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Journal Articles Oxford Review of Economic Policy Year : 2002

Terrorism and the Resilience of Cities

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Abstract

Harrigan and Martin assess the viability of major cities, and New York in particular, in the face of catastrophes such as terrorist attacks by considering why cities exist in the first place. They conclude that the same forces thought to lead to the formation of cities--namely, the economic gains derived from the proximity of firms to markets, suppliers, and a large labor pool--help to preserve cities at risk of terrorism and other catastrophic events. Furthermore, given the considerable size of the economic gains generated by major cities, New York and its counterparts should be extremely robust in the event of future occurrences.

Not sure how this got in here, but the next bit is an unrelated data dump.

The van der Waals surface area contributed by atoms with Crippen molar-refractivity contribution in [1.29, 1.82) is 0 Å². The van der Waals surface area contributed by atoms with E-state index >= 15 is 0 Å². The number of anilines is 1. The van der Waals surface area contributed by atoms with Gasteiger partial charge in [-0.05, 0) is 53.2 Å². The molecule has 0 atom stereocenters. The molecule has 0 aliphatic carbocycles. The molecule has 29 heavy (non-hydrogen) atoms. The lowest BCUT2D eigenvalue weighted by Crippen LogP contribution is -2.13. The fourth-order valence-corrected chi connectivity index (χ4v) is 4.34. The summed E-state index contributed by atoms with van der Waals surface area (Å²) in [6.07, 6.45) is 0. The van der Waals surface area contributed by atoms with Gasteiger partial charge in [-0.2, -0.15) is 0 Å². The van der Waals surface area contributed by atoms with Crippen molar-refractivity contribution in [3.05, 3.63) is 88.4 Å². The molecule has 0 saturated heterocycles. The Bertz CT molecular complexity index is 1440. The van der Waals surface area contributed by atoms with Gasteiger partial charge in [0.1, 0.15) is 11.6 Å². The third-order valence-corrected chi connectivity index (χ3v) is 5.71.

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Dates and versions

hal-01038083 , version 1 (23-07-2014)

Identifiers

  • HAL Id : hal-01038083 , version 1
  • SCIENCESPO : 2441/9286

Cite

James Harrigan, Philippe Martin. Terrorism and the Resilience of Cities. Oxford Review of Economic Policy, 2002, pp.97-116. ⟨hal-01038083⟩
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